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An association can be formed under Article 19 (1)(c) of the Constitution of India. A Non Profit Organisation can 2013be registered in India as a Society, under the Societies Registration Act, 1860 or as a Trust, by making a Trust deed. A third option is registration as a section 8 of the Companies Act, 2013 w.e.f. FRIDAY, AUGUST 30, 2013( old section-25 of the Companies Act, 1956 ).

Whether a trust, society or section-8 company, the Income Tax Act, 1961 gives all categories equal treatment, in terms of exempting their income and granting 80G certificates, whereby donors to non-profit organisations may claim a rebate against donations made. Foreign contributions to non-profits are governed by FC(R)A regulations and the Home Ministry. For an organisation to be termed as Charity it requires Income tax clearances under 12 A Clause of Income Tax Act. Section 2(15) of the Income Tax Act defines ‘charitable purpose’ to include‘relief of the poor, education, medical relief and the advancement of any other object of general public utility’. A purpose that relates exclusively to religious teaching or worship is not considered as charitable.


Registering a Non Profit association in India can be done in a total of four ways:

• Trust ( both Central and State Acts like the Bombay Public Trusts Act, 1950 )

• Society ( both Central and State Acts )

• Company under Section-8 of the Companies Act, 2013 ( old section-25 of the Companies Act, 1956 )

• Special Licensing Society: Charitable societies, military orphan funds or societies established at the several presidencies of India, societies established for the promotion of science, literature, or the fine arts, for instruction, the diffusion of useful knowledge, the diffusion of political education, the foundation or maintenance of libraries or reading rooms for general use among the members or open to the public, or public museums and galleries of paintings and other works of art, collection of natural history, mechanical and philosophical inventions, instruments or designs

In addition to registration, a non-profit engaged in certain activities might also require special license/permission.

Some of these include (but are not limited to):

1. A place of work in a restricted area (like a tribal area or a border area requires a special permit – the Inner Line

Permit – usually issues either by the Ministry of Home Affairs or by the relevant local authority (i.e., district magistrate).

2. To open an office and employ people, the NGO should be registered under the Shop and Establishment Act.

3. To employ foreign staff, an Indian non-profit needs to be registered as a trust/society/company, have FCRA registration and also obtain a No Objection Certificate. The intended employee also needs a work visa.

4. A foreign not-for-profit may be registered as a branch, liaison or project office [and not necessarily as an Indian entity] after the requisite permission has been granted by the RBI. Upon receipt of approval from the RBI, the foreign office must within 30 days seek registration under the Companies Act, 1956. Alongside of these permissions, the office must acquire tax registrations.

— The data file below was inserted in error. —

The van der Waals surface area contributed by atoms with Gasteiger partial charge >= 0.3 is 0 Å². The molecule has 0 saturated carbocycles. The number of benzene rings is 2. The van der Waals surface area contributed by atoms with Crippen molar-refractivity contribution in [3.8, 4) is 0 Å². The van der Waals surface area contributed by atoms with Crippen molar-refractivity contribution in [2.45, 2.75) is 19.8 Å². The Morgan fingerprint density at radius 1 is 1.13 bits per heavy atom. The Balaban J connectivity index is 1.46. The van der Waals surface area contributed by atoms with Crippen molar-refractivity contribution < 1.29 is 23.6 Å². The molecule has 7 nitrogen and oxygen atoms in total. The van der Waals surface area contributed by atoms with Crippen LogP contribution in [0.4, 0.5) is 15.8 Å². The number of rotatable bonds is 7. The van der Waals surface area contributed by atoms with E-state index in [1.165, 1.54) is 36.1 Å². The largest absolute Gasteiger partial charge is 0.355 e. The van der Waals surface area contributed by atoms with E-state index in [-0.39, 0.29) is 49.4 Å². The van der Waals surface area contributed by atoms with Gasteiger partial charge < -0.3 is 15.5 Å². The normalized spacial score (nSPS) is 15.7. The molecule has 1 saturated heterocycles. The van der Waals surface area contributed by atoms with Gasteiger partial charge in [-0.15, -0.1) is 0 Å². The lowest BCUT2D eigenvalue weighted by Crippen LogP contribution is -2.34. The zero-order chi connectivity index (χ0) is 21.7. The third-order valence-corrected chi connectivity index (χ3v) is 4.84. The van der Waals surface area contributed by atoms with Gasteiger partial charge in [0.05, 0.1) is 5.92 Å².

The Doctrine of basic structure:

Non-profit Company is unique creature of the Companies Act but the Constitution of India has the over riding effect upon it. The salient feature of the Memorandum and Articles of Association of the Company comprising TWO ORGONS such as Managing Committee ( Governing body ) and Board of Directors ( ornamental body ) or vice versa, being basic structure cannot abolish each other by any special resolution, nor Ministry of Corporate Affairs, nor Parliament can abolish it.

The Doctrine of ultra vires to Company:

Any amendment made in the Memorandum and Articles of Association without the prior sanction of the Government or without obtaining the fresh incorporation certificate from the Registrar of Companies is ultra vires to the Company, hence, null and void. The Companies Act, 2013 Section 8(4) (i) A company registered under this section shall not alter the provisions of its memorandum or articles except with the previous approval of the Central Government.

Penal Provision:

The Companies Act, 2013 section 8 (11) If a company makes any default in complying with any of the requirements laid down in this section, the company shall, without prejudice to any other action under the provisions of this section, be punishable with fine which shall not be less than ten lakh rupees but which may extend to one crore rupees and the directors and every officer of the company who is in default shall be punishable with imprisonment for a term which may extend to three years or with fine which shall not be less than twenty-five thousand rupees but which may extend to twenty-five lakh rupees, or with both: Provided that when it is proved that the affairs of the company were conducted fraudulently, every officer in default shall be liable for action under section 447.


The incorporation certificate granted by the Registrar of Companies is birth certificate of the Company and the Company is always the Dominus Litis, juristic person with perpetual succession and common seal.

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Category Constitutional Law, Other Articles by - A. Patrawala Advocate 


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